Wintercoast is the second effort by UK band Touchstone. Marketing themselves as prog rock with real bite, there are times where Touchstone comes across as also being very much a metal band. On Wintercoast the likes of the title track and Zinomorph are strong showcases of just how much Touchstone are a metal act. The album is quite varied, other songs showcase their prog side and indeed why they are often categorised, indeed more often as, a progressive rock band.
An interesting but brief acoustic passage begins this album before a voice over from actor Jeremy Irons comes in, which takes us right into the title track Wintercoast. This is the longest track on the album and as stated above it is one of the heaviest. Though it has its lighter sections, this is one of the tracks which are going to appeal to a metal crowd. The dual male and female vocals set a high standard on this track for both of the vocalists which remains throughout the rest of the album. Though I confess to not knowing their first effort Discordant Dreams anywhere near as well as I do Wintercoast 9at the time of writing at least), having heard all of that album at least once I was of the opinion that the female vocalist was the superior of the male, and while it is the idea that she is the front of the band, I do feel that the male vocalist has come on well between albums, making them much more evenly matched. It’s a winning formula. This song also features some strong guitar. Later track Joker in the Pack is another, albeit much shorter track which features some of the same heaviness as Wintercoast, though the acoustic verses and chorus are something worth writing home about. It’s a very addictive and progressive setup. It gets heavier again about halfway through with a chugging riff that really showcases their metal side.
Following on is Strange Days, one of the tracks the band used to promote the album. It is one of the more commercial tracks that Wintercoast offers, featuring some classic rock style riffs on the guitars and hooks in the chorus. At four minutes seven seconds its one of the shorter songs the album offers, discounting the intro and outro track, of which I might that, although I normally bash the use of intro and/or outro tracks, this is one instance where they actually seem to work. Makes a nice refreshing change to say the least.
Another lengthy track follows, Voices. I really like the vocals from Kim on this track, they’re really fitting with some light melodic music backing her. It’s quite haunting in these places. Some distorted guitars are present on the track but are used less. It’s much the ballad type without being completely a ballad. There’s only female vocals in this track, which is the same setup as what I would consider the album’s true ballad, Solace. Despite their lightness, it is very difficult to accuse Touchstone have being overly pop or commercial. Line in the sand is another female vocal only track.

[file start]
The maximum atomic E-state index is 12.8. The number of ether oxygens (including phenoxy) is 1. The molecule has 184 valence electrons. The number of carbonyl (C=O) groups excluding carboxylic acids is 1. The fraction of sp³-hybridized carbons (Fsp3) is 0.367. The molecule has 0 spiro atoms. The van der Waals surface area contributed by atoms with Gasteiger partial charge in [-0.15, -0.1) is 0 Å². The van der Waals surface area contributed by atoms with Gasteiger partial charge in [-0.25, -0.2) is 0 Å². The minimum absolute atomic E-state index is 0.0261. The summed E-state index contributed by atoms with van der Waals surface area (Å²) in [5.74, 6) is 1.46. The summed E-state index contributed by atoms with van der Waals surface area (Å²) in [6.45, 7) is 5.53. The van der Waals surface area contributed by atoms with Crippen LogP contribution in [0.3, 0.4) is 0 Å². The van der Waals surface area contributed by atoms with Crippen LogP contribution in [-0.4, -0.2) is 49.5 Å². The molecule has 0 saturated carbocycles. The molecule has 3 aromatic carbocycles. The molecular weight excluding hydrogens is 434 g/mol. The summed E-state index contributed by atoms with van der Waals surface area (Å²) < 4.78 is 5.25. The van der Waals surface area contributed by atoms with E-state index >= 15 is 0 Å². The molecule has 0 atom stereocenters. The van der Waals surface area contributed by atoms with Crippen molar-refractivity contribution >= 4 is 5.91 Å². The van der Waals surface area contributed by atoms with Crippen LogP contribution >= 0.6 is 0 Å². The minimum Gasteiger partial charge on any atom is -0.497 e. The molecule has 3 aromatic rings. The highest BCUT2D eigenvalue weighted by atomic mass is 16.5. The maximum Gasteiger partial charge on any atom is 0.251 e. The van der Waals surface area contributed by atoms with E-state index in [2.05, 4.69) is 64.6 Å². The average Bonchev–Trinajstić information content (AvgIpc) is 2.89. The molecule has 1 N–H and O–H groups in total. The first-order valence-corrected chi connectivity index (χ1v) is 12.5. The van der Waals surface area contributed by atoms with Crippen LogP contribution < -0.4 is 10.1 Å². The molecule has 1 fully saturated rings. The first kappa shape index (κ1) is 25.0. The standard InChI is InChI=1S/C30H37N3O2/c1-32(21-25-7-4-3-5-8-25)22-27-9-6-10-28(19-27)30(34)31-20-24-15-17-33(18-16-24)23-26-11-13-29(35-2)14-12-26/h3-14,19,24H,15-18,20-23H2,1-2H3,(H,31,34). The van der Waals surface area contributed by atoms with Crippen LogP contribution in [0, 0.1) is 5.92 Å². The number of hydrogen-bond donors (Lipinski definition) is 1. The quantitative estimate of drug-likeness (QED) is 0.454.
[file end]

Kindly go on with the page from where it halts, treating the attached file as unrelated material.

Zionmorph is another track with really heavy riffs. It’s one of my favourites and also is the other track next to Strange Days that the band use to promote the album. If you have a Last.fm account you can download a radio edit version for free from there. Main riff is really good in this one and some more good dual vocals from Kim and Rob.
Nearer the end of the album is the two part song The Witness. If joined into one track instead of two it would be the longest on the album, with a total time of twelve and a half minutes. As is its one four a bit job and then one eight and a bit job. The two showcase Touchstone’s prog side very well, with some dark, almost doomy music to begin part one. Part one fades into part two effortlessly. Unusually led by Rob’s vocals, part two features both some very metal style guitar and proggy synth. I suppose this setup here begs the question - Should they have been one track? The answer is probably, although they managed the split rather well considering. To end the album is another Jeremy Irons voiceover, but for some reason as an unlisted track.
Overall I have really enjoyed this album and it is one of the finest releases from 2009 that I have heard. I think it will appeal to fans of both the progressive rock and metal sides of their music. This is absolutely essential listening.
(Review originally written for Heavy Metal Haven)